$600 million for HOPWA ensures that current HOPWA clients will continue to access supportive housing and receive the services needed to live a healthy life. This allocation will also allow grantees to provide additional housing supports to long-standing waitlists as housing is the number one unmet need of persons living with HIV/AIDS. The House THUD committee number is a step to ending HIV/AIDS homelessness in the United States and demonstrates a commitment toward ending the HIV/AIDS epidemic in the United States.
In the United States, an estimated 100,000 people with HIV/AIDS are experiencing homelessness, with an additional estimated 300,000 people living with HIV/AIDS needing housing assistance. For the past few years, HOPWA has only been able to serve about 55,000 households, but with the Biden administration’s proposal for FY23 at $455 million, that number would drop by 10,000 households at a time when we need housing more than ever.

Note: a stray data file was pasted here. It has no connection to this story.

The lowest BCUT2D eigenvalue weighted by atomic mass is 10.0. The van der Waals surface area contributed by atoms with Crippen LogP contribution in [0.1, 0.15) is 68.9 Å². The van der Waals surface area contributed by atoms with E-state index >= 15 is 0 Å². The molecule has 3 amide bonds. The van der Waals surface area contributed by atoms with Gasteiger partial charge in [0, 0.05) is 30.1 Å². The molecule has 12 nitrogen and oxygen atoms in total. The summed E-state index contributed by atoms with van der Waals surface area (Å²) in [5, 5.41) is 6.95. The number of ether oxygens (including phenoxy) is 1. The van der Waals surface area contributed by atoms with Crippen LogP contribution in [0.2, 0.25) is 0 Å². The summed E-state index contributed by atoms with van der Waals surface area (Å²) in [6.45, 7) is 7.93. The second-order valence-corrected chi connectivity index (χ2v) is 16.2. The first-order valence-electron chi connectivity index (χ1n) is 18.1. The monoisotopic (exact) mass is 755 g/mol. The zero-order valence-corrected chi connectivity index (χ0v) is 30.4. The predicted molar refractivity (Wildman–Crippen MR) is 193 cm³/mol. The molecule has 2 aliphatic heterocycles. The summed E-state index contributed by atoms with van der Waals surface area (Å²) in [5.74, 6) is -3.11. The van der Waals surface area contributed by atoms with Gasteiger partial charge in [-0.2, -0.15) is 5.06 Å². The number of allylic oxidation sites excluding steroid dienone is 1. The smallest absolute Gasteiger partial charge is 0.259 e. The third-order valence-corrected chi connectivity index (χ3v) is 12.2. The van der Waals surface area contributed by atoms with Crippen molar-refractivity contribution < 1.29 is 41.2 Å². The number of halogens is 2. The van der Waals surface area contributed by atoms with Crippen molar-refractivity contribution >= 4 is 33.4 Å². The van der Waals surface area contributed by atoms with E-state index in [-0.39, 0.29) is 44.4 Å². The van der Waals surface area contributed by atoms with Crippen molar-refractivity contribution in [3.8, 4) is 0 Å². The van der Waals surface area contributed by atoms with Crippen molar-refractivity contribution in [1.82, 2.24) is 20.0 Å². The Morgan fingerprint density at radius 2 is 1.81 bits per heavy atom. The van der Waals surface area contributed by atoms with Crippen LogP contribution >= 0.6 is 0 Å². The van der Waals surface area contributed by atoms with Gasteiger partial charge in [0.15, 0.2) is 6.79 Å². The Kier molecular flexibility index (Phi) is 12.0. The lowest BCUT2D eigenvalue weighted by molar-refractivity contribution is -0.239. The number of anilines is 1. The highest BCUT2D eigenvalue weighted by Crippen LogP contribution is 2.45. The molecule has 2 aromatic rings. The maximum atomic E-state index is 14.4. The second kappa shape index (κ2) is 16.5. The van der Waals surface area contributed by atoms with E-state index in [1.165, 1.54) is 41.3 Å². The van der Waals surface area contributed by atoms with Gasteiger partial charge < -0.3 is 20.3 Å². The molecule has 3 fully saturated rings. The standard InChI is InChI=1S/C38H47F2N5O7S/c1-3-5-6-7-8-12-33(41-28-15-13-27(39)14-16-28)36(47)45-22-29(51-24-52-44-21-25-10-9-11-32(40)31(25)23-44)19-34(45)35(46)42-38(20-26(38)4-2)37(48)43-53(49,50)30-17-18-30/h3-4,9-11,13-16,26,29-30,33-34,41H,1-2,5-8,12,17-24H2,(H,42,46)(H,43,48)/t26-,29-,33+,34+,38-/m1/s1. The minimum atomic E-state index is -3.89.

HIV/AIDS is a communicable virus/disease. Those who lack stable housing, and those without homes, are 20% less likely to achieve viral suppression, thereby being able to transmit HIV to others. Without addressing housing needs for low income people living with HIV, the United States plan to end the HIV epidemic becomes null. Since the announcement of the Ending the HIV Epidemic: A Plan for America, leaders have acknowledged that the United States has the medical tools necessary to end the HIV Epidemic, but have ignored the housing needs that are necessary to achieve these goals. Inadequate funding of the only federal housing program solely dedicated to addressing the housing needs of individuals with HIV/AIDS will be a barrier to the Ending the HIV Epidemic: A Plan for America initiative.